Collaboration May Help Uncover Treatments for Rare Neurologic Disease

A research collaboration including scientists from the NIH’s (NCATS) and the University of Wisconsin–Madison, helped identify three promising molecular compounds from a collection of approved drugs to pursue as potential treatments for Charcot-Marie-Tooth disease (CMT), a genetic neurological disease for which there are no current treatments.

English: Onion bulb formations in a nerve biop...The nonprofit CMT Association initiated and supported the university research, and findings were reported on July 20, 2012, in the ACS Chemical Biology journal. The research team screened nearly 3,000 approved and investigational drugs from the NCATS Pharmaceutical Collection, in a laboratory test, or assay, for CMT. Identifying an already approved drug that possibly is effective for another disease can have many advantages over developing a medicine from the start, including shortening the time it may take to apply for human clinical trials.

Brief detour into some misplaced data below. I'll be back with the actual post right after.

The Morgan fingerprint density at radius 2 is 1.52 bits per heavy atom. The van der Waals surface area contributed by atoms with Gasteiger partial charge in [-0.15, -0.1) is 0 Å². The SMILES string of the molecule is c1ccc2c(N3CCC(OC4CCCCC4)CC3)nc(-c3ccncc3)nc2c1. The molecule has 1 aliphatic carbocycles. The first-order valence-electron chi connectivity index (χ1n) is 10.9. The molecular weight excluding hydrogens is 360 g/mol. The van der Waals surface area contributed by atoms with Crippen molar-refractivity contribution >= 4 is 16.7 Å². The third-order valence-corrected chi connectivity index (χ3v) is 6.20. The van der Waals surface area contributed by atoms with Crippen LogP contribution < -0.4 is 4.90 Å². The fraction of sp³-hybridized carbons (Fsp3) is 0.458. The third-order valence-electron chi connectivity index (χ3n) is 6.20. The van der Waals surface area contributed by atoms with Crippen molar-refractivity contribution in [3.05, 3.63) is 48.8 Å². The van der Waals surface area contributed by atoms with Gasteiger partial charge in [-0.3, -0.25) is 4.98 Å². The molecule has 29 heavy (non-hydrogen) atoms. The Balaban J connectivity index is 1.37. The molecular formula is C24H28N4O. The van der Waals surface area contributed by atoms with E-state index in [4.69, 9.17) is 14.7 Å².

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About cmtny

Due to symptoms of Charcot-Marie-Tooth (CMT) neuromuscular disorder, I needed to leave my career as a pharmacist earlier than planned. With the support of the CMTA, I founded the Upstate NY CMT support and action group to help others with CMT. I started this blog to raise awareness of this genetic peripheral neuropathy, through sharing personal stories. In addition to writing and advocating for others with CMT, I also co-coordinate our Art de Cure gallery at CPO, where we have raised over $21,000 for CMT research so far.
This entry was posted in Charcot-Marie-Tooth disease, CMTA, Health CMT, human clinical trials, neuromuscular disease, peripheral neuropathy, stem cell research and tagged , , , , , , , . Bookmark the permalink.

2 Responses to Collaboration May Help Uncover Treatments for Rare Neurologic Disease

  1. Pingback: Guest Post for Medical Mystery: “Funny Name….Serious Disorder” | Living Well with CMT (Charcot-Marie-Tooth) Disorder

  2. Pingback: Hand tremor as predictor of calf cramp in CMT patients perplexes researchers | Living Well with CMT (Charcot-Marie-Tooth) Disorder

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